cEPCs in the peripheral blood serve as a reserve for EC maintenance, and contribute up to 25% of ECs in newly formed vessels of ischemic lesions [25, 27–32]. In addition, estrogen preserves ischemic heart function during myocardial infarction by augmenting the mobilization and incorporation of bone marrow-derived EPCs into sites of neovascularization . In female reproductive organs, EPCs appear to play a crucial role in vascularization of the uterine endometrium at the site of embryo implantation and placentation [33–35]. During the menstrual cycle, the number of cEPCs in peripheral blood exhibits a cyclic change, whereby it is markedly increased during the luteal and menstrual phase, and decreased during the follicular phase. The number of cEPCs has been shown to decrease over the course of pregnancy . Since EPCs were also found in the corpus luteum and uterine endometrium, the estrogen-mediated increase in EPCs is thought to be involved in periodic neovascularization during the menstrual cycle [28, 37, 38].
The differences in EPC proliferation and cEPC concentration between the menstrual and luteal phases were the most important findings of this study. We demonstrated that EPCs from menstrual phase did not proliferate after seven days in culture; however, there was a dose-dependent increase in proliferation after cells were treated with E2β or P4. On the other hand, proliferation was increased in EPCs from luteal phase after seven days in culture; however, the proliferation was not influenced by addition of E2β or P4. Therefore, we hypothesize that luteal EPCs may have already reached maximum stimulation in vivo and could not be activated furtherer.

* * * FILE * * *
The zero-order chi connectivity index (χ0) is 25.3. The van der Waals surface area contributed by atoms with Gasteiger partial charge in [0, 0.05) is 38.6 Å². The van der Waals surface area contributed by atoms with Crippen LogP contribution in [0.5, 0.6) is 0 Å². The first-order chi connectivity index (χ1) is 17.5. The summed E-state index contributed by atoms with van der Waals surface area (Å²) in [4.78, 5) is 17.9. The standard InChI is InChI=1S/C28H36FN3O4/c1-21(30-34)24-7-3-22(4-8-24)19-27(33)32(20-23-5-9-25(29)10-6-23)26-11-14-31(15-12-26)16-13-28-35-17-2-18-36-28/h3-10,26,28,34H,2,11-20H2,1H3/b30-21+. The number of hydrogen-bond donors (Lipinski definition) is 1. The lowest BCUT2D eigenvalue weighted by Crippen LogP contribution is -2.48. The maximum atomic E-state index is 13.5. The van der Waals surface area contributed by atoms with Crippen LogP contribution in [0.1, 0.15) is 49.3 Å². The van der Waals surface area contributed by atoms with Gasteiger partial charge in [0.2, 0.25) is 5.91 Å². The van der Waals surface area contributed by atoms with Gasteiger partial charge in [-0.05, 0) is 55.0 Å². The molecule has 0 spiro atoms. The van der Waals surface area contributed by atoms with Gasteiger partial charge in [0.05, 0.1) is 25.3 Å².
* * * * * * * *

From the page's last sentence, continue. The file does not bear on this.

Decreased proliferation of EPCs from menstrual phase suggests that this observed effect was due to decreased concentration of E2β or P4 during menstruation. Therefore, the increase in proliferation was a sex steroid-mediated dose-dependent increase. Since the expression of ERα and ERβ in EPCs was different between the menstrual and luteal phases, E2β-induced neovascularization may be mediated by both receptors, and the differential expression of ERα and ERβ indicates that they have different effects on neovascularization. ERα mRNA expression levels in EPCs from menstrual phase was higher than those from luteal phase as shown in Figure 6. On the other hand, the ERβ mRNA expression level in EPCs from luteal phase was higher than ERα expression. Since estrogen-responsive element-dependent gene transcription activities are severely impaired in EPCs obtained from ERα-knockout mice, vascular growth is down-regulated in ERα-knockout EPCs [39, 40], and epithelial cell proliferation can be reduced through the activation of ERβ , the increased expression of ERα may at least partially explain the increase in E2β-induced proliferation of EPCs derived from subjects in the menstrual phase. However, the roles of ERα and ERβ in EPC biology during the menstrual cycle will require further elucidation.
The cEPC concentration was lowest in the follicular phase, and EPC proliferation in the cultures was not different compared to the other cultures. It has been well established that the serum concentration of E2 and VEGF is very low during the early follicular phase [12, 41]. Therefore, it is possible that decreased VEGF and E2 expression during the follicular phase could reduce the recruitment of cells from bone marrow into blood, since VEGF can induce the recruitment of EPCs from bone marrow . These observations suggest that the initial priming of the ovarian hormone is required for EPC proliferation during the menstrual cycle.
Estrogen also stimulates extensive placental neovascularization through the up-regulation of angiogenic factors in the uterus during pregnancy , and the number of cEPCs peaks from luteal phase through the 1st trimester . This finding is consistent with the fact that vasculogenesis peaks during embryogenesis [35, 45]. On the other hand, estrogen is reduced after menopause, which leads to the depletion of EPCs , and estrogen replacement therapy can delay the onset of senescence in bone marrow-derived EPCs . Therefore, estrogen is critical in promoting angiogenesis and vasculogenesis in female reproductive organs.